Conductor John Alexander plans to trace the evolution of a national musical style in a "Hungarian Evening," to be presented by the 105-member Pacific Chorale tonight and Saturday at 8:30 p.m.
"I picked three works which are seldom performed and which are all different in nature," Alexander said. "But each one deserves a performance and shows what Hungary has to offer the world."
Alexander will conduct the Pacific Chorale and the Pacific Symphony in Liszt's Missa Solemnis (the "Gran" festival Mass), Kodaly's "Te Deum of Buda Castle" and Gyorgy Ligeti's "Lux Aeterna." Soloists will be soprano Su Harmon, mezzo-soprano Janet Smith, tenor Paul Harms and bass-baritone Dennis Houser.
Alexander picked Liszt partly to commemorate the centennial of the composer's death and partly to show that Liszt "established the beginning of a national style."
"Liszt wrote that his happiest memories were hearing Hungarian folk music as a child and that his music was based on the tunes of his childhood," Alexander said. "Of course, he was musically trained in Western Europe, so his work isn't instinctively Hungarian like Kodaly and Ligeti's.
"But Liszt is the most famous Hungarian of all Hungarians and so is representative of that culture."
Liszt wrote his Mass in 1855 for the consecration of a cathedral in Gran (now Esztergom). The work reflects the influences of Berlioz, Wagner and other Romantic composers and typifies Liszt's ambitious dream of combining theatrical and liturgical music on the grandest of scales.
"It's a huge work, 50 minutes long," Alexander said. "Its structure is monumental and cyclical. The notation looks like Palestrina and other earlier composers, but the sound is Wagner and the melodies of Italian opera.
"It also combines all the drama of Liszt's life and his realization of the religious aspects of his life," Alexander added. "It reflects both facets of a personality torn between true pious feelings and the love of women and play."
Also inspired by an important national celebration, Zoltan Kodaly wrote his "Te Deum of Buda Castle" in 1936 to commemorate the 250th anniversary of the recapture of Buda from the Turks.
"Of all choral compositions from Hungary, this is the most instinctively Hungarian," Alexander said. "It represents the essence of Hungarian folk art, but there is no quoting."
Kodaly devoted decades of his life to collecting folk materials in order to establish the basis of a new Hungarian art music--a project he shared with fellow Hungarian composer Bela Bartok.
"The work is basically very large, fast-moving and very tightly structured. It uses older style fugues but in a Hungarian tonal and rhythmic language."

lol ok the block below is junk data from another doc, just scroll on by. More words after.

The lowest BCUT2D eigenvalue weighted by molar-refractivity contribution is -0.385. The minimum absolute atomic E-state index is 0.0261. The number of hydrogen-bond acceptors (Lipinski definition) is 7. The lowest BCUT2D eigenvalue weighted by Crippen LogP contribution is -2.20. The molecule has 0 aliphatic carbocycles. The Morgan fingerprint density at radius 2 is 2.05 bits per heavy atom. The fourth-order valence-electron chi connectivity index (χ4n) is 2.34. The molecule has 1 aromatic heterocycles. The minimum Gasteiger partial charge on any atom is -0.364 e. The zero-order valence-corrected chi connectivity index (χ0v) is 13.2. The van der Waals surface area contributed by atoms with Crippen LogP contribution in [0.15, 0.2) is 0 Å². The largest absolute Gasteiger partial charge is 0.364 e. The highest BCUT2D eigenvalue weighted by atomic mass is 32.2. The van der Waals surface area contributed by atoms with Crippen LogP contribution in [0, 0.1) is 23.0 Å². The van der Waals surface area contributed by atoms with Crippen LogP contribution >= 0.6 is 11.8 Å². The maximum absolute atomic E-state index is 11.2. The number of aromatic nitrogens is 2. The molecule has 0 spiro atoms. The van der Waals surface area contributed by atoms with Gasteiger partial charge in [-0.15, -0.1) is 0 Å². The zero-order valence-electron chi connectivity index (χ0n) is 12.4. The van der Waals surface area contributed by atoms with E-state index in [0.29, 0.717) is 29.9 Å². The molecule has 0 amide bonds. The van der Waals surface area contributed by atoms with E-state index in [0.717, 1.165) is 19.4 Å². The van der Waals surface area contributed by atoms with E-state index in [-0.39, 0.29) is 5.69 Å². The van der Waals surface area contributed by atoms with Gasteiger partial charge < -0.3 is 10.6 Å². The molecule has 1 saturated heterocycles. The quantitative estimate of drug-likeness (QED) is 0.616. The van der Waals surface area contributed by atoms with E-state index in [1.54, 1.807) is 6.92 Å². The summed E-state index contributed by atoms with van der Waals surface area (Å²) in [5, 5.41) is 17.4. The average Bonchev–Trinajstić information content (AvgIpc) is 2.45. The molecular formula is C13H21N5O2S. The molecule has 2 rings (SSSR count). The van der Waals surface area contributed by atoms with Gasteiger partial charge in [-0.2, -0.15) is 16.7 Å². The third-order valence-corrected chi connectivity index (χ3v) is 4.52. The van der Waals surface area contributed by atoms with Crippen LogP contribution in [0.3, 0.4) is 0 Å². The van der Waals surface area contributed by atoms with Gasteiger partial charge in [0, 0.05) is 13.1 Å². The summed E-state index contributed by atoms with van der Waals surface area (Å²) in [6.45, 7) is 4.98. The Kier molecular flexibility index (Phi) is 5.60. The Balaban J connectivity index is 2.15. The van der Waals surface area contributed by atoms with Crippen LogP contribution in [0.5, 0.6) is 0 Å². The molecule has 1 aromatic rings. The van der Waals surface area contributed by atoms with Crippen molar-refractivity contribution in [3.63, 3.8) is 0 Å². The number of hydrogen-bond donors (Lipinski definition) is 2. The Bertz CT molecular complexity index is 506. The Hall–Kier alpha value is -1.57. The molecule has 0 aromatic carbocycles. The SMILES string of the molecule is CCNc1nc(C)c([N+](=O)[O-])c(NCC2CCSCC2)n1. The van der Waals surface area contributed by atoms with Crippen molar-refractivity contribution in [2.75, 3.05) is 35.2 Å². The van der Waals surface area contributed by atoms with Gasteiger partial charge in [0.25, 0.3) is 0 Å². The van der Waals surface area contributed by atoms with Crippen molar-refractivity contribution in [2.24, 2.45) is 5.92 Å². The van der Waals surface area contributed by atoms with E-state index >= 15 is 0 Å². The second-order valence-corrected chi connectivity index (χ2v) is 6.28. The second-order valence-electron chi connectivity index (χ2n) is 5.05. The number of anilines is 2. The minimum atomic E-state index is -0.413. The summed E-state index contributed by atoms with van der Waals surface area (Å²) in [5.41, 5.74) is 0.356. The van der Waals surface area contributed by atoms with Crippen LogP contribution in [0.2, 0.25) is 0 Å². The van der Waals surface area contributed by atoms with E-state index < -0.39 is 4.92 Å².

Audiences that might otherwise shy away from contemporary music may have already heard some of Ligeti's music, Alexander pointed out.
"The Kyrie from his Requiem was used at the end of the film '2001: A Space Odyssey' and it was brought back at the beginning of '2010,' " Alexander said.
"They used it because Ligeti creates such ethereal effects and the effect of space."
Ligeti's "Lux Aeterna," composed in 1966, reflects the composer's interest in making textures rather than melody or rhythm the predominant element in music, according to Alexander.
"The music weaves very beautiful textures by clustering precise sounds rather than following a melody even though the work is built entirely upon strict canons.
"But the whole idea is of eternal light shining upon a departed one, and Ligeti is so pictorial in the way he describes light tonally coming out of the heavens and shining on what is below. The effect of these sonorities is tremendous."
Like Kodaly, Ligeti, who was born in 1923, devoted much effort to recording Hungarian folk music, but unfortunately he had no choice in the matter.
"As the son of Hungarian Jews, Ligeti couldn't get any of his works published or performed while the Nazis were in control," Alexander said. "It was only through Kodaly's insistence--so great was Kodaly's prestige then--that Ligeti was even able to continue teaching during those years.
"Later, after the Communists came to power, his ideas were considered too avant-garde, so again all he was permitted to publish were folk song arrangements. Here was one of the most creative people in the 20th Century, and he was not allowed to write music," Alexander said.
Ligeti left Hungary after the October 1956 Uprising and settled in West Berlin whereupon his works became more generally known.
"The whole concert shows how all these Hungarian influences which began with Liszt came back later and were transformed over a 100-year period," Alexander concluded. "It seems appropriate to do such a survey in the anniversary year of Liszt's death."
(Tonight's concert will be held at St. Andrew's Presbyterian Church in Newport Beach. Saturday the Chorale will repeat the program at Santa Ana High School Auditorium.)